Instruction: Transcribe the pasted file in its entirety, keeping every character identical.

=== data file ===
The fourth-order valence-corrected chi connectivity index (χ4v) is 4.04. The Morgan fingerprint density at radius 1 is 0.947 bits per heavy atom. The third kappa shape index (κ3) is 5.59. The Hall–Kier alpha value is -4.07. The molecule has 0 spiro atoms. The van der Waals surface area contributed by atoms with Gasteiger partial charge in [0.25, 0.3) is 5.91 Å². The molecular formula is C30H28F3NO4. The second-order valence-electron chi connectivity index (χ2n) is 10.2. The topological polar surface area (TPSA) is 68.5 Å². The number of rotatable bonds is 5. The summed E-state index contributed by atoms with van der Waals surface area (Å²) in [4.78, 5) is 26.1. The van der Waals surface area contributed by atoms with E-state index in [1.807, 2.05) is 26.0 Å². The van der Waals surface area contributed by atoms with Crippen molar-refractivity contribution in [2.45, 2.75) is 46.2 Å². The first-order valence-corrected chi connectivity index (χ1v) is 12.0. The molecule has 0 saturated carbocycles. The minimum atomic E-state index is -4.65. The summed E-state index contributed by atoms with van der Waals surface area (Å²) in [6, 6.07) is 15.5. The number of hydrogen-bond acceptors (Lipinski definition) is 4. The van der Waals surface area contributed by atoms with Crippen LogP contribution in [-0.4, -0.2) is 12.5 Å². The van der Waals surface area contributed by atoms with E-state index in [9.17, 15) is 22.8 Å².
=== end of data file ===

The fourth-order valence-corrected chi connectivity index (χ4v) is 4.04. The Morgan fingerprint density at radius 1 is 0.947 bits per heavy atom. The third kappa shape index (κ3) is 5.59. The Hall–Kier alpha value is -4.07. The molecule has 0 spiro atoms. The van der Waals surface area contributed by atoms with Gasteiger partial charge in [0.25, 0.3) is 5.91 Å². The molecular formula is C30H28F3NO4. The second-order valence-electron chi connectivity index (χ2n) is 10.2. The topological polar surface area (TPSA) is 68.5 Å². The number of rotatable bonds is 5. The summed E-state index contributed by atoms with van der Waals surface area (Å²) in [4.78, 5) is 26.1. The van der Waals surface area contributed by atoms with E-state index in [1.807, 2.05) is 26.0 Å². The van der Waals surface area contributed by atoms with Crippen molar-refractivity contribution in [2.45, 2.75) is 46.2 Å². The first-order valence-corrected chi connectivity index (χ1v) is 12.0. The molecule has 0 saturated carbocycles. The minimum atomic E-state index is -4.65. The summed E-state index contributed by atoms with van der Waals surface area (Å²) in [6, 6.07) is 15.5. The number of hydrogen-bond acceptors (Lipinski definition) is 4. The van der Waals surface area contributed by atoms with Crippen LogP contribution in [-0.4, -0.2) is 12.5 Å². The van der Waals surface area contributed by atoms with E-state index in [9.17, 15) is 22.8 Å².